For teachers with the time and finances, many organizations such as TESOL (http://tesol.org) and CALICO (http://calico.org) offer online courses, standard face-to-face courses, conferences (online and face-to-face), or training sessions. Teachers with less time might take advantage of the many books, articles, and magazines dealing with technology; develop teacher study groups; participate in discussion lists such as TESLCA-L (City University of New York, 2004); or attend short in-service workshops.
Murphey (2003) describes these and other professional development opportunities. Whichever opportunities the teacher chooses, getting the most out of these experiences is important. Chao (2003) suggests that after choosing an activity, teachers should develop a plan to help meet goals effectively. Teachers can ask, “What do I need to know immediately? What would most support my classroom goals? In what specific ways will this activity assist me?” Teaching with technology is a large and complex subject, so the activity should focus clearly on professional development. The resources in this chapter and at the end of this book provide excellent starting points for development in CALL.
Saving Time by Learning How to Use the Web
An important first step to development using Web-based resources is learning to search the Web efficiently and effectively. There are tutorials and other supports all over the Web, but to get started teachers can go to the Web Skills for Teachers page at http://wsuprofessor.wixsite.com/teachertech/module-2 or use the multi-level lessons at https://sites.google.com/site/gwebsearcheducation/lessonplans.
Efficient Web use includes knowing the differences between browsers and how to use advanced search terms. eLearning Industry (https://elearningindustry.com/the-5-best-free-web-search-tools-for-teachers) helps teachers decide on the best browser to use in their context for their goals. WeAreTeachers provides simple and effective guidelines for teaching students about web searching (https://www.weareteachers.com/11-ways-to-teach-savvy-search-skills/).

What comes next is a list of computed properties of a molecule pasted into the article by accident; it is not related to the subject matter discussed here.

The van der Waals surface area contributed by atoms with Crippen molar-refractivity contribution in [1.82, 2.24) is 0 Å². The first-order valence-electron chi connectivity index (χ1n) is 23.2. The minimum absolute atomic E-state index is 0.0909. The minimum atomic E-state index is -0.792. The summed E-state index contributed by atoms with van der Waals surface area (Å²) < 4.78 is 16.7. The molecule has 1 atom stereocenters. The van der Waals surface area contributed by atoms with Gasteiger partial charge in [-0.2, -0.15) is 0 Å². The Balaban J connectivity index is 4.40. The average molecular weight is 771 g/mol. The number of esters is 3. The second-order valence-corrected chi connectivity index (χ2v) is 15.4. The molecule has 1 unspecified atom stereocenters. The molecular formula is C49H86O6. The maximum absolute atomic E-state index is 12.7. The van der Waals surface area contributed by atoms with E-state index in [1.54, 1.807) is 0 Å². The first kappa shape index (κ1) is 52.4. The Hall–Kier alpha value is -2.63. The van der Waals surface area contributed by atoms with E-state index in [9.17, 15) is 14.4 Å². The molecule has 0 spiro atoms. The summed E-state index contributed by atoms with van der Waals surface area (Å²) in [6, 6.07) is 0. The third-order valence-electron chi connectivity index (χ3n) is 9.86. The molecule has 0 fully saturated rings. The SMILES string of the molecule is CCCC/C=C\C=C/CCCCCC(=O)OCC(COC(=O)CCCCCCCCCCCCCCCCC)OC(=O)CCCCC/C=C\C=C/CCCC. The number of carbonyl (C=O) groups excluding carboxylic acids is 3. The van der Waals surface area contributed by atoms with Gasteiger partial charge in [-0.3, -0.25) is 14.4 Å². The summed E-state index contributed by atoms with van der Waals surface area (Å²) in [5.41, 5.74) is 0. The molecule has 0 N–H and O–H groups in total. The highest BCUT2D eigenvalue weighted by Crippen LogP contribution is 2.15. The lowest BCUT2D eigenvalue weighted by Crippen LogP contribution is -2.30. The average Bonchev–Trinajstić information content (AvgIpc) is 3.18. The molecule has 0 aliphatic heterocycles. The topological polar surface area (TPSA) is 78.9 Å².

In learning to search the Web, practice does make better, if not perfect. Of course, learning takes time; until you feel more comfortable conducting Web searches, you can find plenty of books and other materials with lists of great links and other technology resources for teachers. Colleagues are also great sources for useful materials and information on using technology in language classrooms.
The time spent on learning to search well will be rewarded by access to a countless number of resources, mostly free, for use by CALL teachers. Below are listed some sample search terms followed by examples of professional resources that can be found using the Google search engine (http://www.google.com). The special symbols used (e.g., +, “ ”) in the search term box help define the exact parameters of the search. Find out more about how to use these characters in one of the overviews mentioned earlier.
“lesson plan” + ESL
Lesson plan sites abound on the Web; one popular resource is http://www.lessonplanspage.com. Other useful sites include the Lesson Plans page at the Educator’s Reference Desk (formerly AskERIC; www.eduref.org/), which lists lessons by category and has a searchable database, and ESL-specific lessons at http://www.esl-lounge.com/. With the thousands of lessons on the Web, teachers can adapt the wheel rather than reinventing it, thereby saving precious time.
“computer-assisted language learning” journal
Teachers can peruse many e-journals for information on CALL, including Teaching English with Technology (International Association of Teachers of English as a Foreign Language, 2004) and the academic research-based Language Learning & Technology (http://llt.msu.edu/)
“software reviews” + ESL
This search term results in pages of well-written and accessible reviews of all kinds of language teaching software, including pcmag.com’s “Best Free Language-Learning Apps of 2018” (https://www.pcmag.com/roundup/358228/the-best-free-language-learning-apps).
“free ESL materials” + teachers
This general search brings up everything from song lyrics, board game printouts, and lessons to dictionaries and job listings. Sites such as Wordsurfing (https://www.englishforums.com/English/Wordsurfing/cjkhj/post.htm) provide examples and interesting ideas for helping learners to acquire new vocabulary.